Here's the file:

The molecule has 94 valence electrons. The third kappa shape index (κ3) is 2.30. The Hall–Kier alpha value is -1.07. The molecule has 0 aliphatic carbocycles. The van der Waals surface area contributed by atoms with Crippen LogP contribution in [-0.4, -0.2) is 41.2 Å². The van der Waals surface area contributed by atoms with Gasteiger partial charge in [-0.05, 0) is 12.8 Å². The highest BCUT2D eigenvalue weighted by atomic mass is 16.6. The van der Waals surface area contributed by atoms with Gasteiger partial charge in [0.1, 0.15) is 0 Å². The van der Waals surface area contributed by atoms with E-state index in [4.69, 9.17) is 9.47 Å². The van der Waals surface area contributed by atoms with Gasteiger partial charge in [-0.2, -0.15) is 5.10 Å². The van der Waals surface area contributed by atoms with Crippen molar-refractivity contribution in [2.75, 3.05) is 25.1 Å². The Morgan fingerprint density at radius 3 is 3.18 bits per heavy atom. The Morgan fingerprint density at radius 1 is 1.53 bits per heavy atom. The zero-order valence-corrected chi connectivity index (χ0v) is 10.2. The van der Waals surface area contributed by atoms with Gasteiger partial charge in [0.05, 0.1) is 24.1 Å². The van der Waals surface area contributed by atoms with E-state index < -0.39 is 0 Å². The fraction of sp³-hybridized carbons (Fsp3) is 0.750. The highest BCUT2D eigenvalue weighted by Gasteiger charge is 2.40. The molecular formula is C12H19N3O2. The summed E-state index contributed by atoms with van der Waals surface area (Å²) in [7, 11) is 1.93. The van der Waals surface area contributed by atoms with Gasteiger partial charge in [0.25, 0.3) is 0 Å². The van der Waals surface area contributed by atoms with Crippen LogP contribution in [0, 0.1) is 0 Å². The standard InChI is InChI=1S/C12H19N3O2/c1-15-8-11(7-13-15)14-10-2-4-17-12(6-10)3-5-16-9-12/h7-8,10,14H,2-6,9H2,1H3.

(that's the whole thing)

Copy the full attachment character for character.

The molecule has 94 valence electrons. The third kappa shape index (κ3) is 2.30. The Hall–Kier alpha value is -1.07. The molecule has 0 aliphatic carbocycles. The van der Waals surface area contributed by atoms with Crippen LogP contribution in [-0.4, -0.2) is 41.2 Å². The van der Waals surface area contributed by atoms with Gasteiger partial charge in [-0.05, 0) is 12.8 Å². The highest BCUT2D eigenvalue weighted by atomic mass is 16.6. The van der Waals surface area contributed by atoms with Gasteiger partial charge in [0.1, 0.15) is 0 Å². The van der Waals surface area contributed by atoms with E-state index in [4.69, 9.17) is 9.47 Å². The van der Waals surface area contributed by atoms with Gasteiger partial charge in [-0.2, -0.15) is 5.10 Å². The van der Waals surface area contributed by atoms with Crippen molar-refractivity contribution in [2.75, 3.05) is 25.1 Å². The Morgan fingerprint density at radius 3 is 3.18 bits per heavy atom. The Morgan fingerprint density at radius 1 is 1.53 bits per heavy atom. The zero-order valence-corrected chi connectivity index (χ0v) is 10.2. The van der Waals surface area contributed by atoms with Gasteiger partial charge in [0.05, 0.1) is 24.1 Å². The van der Waals surface area contributed by atoms with E-state index < -0.39 is 0 Å². The fraction of sp³-hybridized carbons (Fsp3) is 0.750. The highest BCUT2D eigenvalue weighted by Gasteiger charge is 2.40. The molecular formula is C12H19N3O2. The summed E-state index contributed by atoms with van der Waals surface area (Å²) in [7, 11) is 1.93. The van der Waals surface area contributed by atoms with Gasteiger partial charge in [0.25, 0.3) is 0 Å². The van der Waals surface area contributed by atoms with Crippen LogP contribution in [0, 0.1) is 0 Å². The standard InChI is InChI=1S/C12H19N3O2/c1-15-8-11(7-13-15)14-10-2-4-17-12(6-10)3-5-16-9-12/h7-8,10,14H,2-6,9H2,1H3.